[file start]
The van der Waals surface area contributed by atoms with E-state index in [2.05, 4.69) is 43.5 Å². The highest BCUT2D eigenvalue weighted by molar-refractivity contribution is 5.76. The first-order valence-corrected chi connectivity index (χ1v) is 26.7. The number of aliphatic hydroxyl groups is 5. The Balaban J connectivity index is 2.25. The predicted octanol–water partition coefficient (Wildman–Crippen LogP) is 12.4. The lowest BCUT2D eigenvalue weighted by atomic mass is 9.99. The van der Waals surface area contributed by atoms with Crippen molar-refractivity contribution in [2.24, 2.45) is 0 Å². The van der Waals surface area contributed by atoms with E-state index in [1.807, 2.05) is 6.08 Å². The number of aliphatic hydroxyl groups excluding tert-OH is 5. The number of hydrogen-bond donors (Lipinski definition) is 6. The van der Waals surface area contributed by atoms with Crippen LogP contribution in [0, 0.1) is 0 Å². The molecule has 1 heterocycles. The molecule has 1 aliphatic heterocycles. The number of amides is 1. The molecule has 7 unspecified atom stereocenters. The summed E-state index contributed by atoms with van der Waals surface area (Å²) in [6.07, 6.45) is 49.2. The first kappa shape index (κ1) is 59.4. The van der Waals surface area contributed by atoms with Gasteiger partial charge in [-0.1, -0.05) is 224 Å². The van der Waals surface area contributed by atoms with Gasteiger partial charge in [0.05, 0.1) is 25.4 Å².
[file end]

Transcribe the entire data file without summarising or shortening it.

The van der Waals surface area contributed by atoms with E-state index in [2.05, 4.69) is 43.5 Å². The highest BCUT2D eigenvalue weighted by molar-refractivity contribution is 5.76. The first-order valence-corrected chi connectivity index (χ1v) is 26.7. The number of aliphatic hydroxyl groups is 5. The Balaban J connectivity index is 2.25. The predicted octanol–water partition coefficient (Wildman–Crippen LogP) is 12.4. The lowest BCUT2D eigenvalue weighted by atomic mass is 9.99. The van der Waals surface area contributed by atoms with Crippen molar-refractivity contribution in [2.24, 2.45) is 0 Å². The van der Waals surface area contributed by atoms with E-state index in [1.807, 2.05) is 6.08 Å². The number of aliphatic hydroxyl groups excluding tert-OH is 5. The number of hydrogen-bond donors (Lipinski definition) is 6. The van der Waals surface area contributed by atoms with Crippen LogP contribution in [0, 0.1) is 0 Å². The molecule has 1 heterocycles. The molecule has 1 aliphatic heterocycles. The number of amides is 1. The molecule has 7 unspecified atom stereocenters. The summed E-state index contributed by atoms with van der Waals surface area (Å²) in [6.07, 6.45) is 49.2. The first kappa shape index (κ1) is 59.4. The van der Waals surface area contributed by atoms with Gasteiger partial charge in [-0.1, -0.05) is 224 Å². The van der Waals surface area contributed by atoms with Gasteiger partial charge in [0.05, 0.1) is 25.4 Å².